Sunday, 30 December 2012

Fiscal cliff

Fiscal cliff is a newly coined term in USA, referring to the effect of a number of laws which, if unchanged, could result in tax increases, spending cuts, and a corresponding reduction in the budget deficit beginning in 2013. These laws include tax increases due to the expiration of the so-called Bush tax cuts and across-the-board spending cuts under the Budget Control Act of 2011. The year-over-year changes for fiscal years 2012–13 include a 19.63% increase in tax revenue and 0.25% reduction in spending. The US Congressional Budget Office estimates that allowing certain laws on the books during 2012 to expire or take effect in 2013 (the baseline scenario) would cut the 2013 deficit approximately in half and significantly reduce the trajectory of future deficits and debt increases for the next decade and beyond. However, the 2013 deficit reduction would adversely impact the economy in the short-run. On the other hand, if Congress acts to extend current policies (the alternative scenario), deficits and debt will rise rapidly over the next decade and beyond, slowing the economy over the long run and dramatically increasing interest costs. Many experts have argued that the U.S. should avoid the fiscal cliff while taking steps to bring the long-term deficit and debt trajectory under control. For example, economist Paul Krugman recommended that the US focus on employment in the short-run, rather than the deficit. Federal Reserve Chair Ben Bernanke emphasized the importance of balancing long-term deficit reduction with actions that would not slow the economy in the short-run. Charles Konigsburg, who directed the bi-partisan Domenici-Rivlin deficit reduction panel, advocated avoiding the fiscal cliff while taking steps to reduce the budget deficit over time. He recommended the adoption of ideas from deficit panels such as Domenici-Rivlin and Bowles-Simpson that accomplish these two goals.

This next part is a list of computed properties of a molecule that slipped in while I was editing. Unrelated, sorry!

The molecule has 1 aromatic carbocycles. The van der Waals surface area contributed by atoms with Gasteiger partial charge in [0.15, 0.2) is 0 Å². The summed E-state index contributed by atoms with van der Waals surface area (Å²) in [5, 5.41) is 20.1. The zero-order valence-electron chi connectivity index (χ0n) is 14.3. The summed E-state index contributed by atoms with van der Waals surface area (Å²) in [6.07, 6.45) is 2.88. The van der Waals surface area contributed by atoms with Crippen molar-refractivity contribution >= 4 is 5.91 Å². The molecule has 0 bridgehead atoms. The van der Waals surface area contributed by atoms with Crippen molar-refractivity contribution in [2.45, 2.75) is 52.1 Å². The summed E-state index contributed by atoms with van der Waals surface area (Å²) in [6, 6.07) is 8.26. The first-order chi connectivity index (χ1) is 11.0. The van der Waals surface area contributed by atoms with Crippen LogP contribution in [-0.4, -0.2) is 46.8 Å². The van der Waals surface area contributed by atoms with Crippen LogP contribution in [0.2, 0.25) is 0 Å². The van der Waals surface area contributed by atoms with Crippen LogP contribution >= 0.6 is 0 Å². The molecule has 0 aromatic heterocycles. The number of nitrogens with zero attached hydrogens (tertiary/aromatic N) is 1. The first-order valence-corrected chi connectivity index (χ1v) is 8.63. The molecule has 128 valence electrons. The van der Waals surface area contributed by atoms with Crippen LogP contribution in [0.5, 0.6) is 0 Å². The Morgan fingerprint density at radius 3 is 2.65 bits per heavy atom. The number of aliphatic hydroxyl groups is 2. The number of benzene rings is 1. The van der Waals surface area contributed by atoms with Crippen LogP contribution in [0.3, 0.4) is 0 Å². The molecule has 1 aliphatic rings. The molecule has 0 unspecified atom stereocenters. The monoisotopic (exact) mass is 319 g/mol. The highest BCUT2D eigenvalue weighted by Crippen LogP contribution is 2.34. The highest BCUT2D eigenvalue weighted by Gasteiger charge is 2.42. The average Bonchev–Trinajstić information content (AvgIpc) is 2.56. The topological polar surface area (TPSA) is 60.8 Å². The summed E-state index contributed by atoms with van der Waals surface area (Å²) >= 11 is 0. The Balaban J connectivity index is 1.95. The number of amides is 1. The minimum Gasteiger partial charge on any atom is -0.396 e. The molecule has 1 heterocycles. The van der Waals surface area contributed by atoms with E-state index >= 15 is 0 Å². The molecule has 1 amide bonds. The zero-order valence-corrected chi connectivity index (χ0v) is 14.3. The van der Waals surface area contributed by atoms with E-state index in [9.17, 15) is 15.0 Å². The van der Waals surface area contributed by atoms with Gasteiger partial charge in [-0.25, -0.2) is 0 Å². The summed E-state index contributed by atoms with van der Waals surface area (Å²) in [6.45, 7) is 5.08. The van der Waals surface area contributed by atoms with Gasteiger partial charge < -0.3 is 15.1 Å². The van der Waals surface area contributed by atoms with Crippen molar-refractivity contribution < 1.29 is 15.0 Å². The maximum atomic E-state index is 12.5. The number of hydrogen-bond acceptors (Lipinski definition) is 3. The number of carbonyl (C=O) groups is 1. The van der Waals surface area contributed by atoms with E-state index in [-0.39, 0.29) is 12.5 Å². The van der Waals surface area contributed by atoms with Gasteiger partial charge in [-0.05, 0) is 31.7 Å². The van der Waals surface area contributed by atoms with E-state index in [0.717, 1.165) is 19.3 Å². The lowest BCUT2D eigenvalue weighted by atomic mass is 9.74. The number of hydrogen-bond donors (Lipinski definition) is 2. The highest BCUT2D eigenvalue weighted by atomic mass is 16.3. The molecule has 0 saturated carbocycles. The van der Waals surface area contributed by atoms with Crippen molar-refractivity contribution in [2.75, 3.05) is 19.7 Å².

Cheque Truncation System (CTS)

Cheque Truncation System (CTS) is a process that will give banks the freedom to avoid transporting a physical cheque from the presenting bank (where the cheque is deposited) to the drawee bank (where it is issued). As per the CTS, instead of a physical cheque, an electronic image of the cheque will be sent to the drawee bank. Of course, this image will have all the necessary information needed to process the cheque. Right from the nine-digit MICR code, the date of the cheque and the details of the presenting bank, like branch, etc.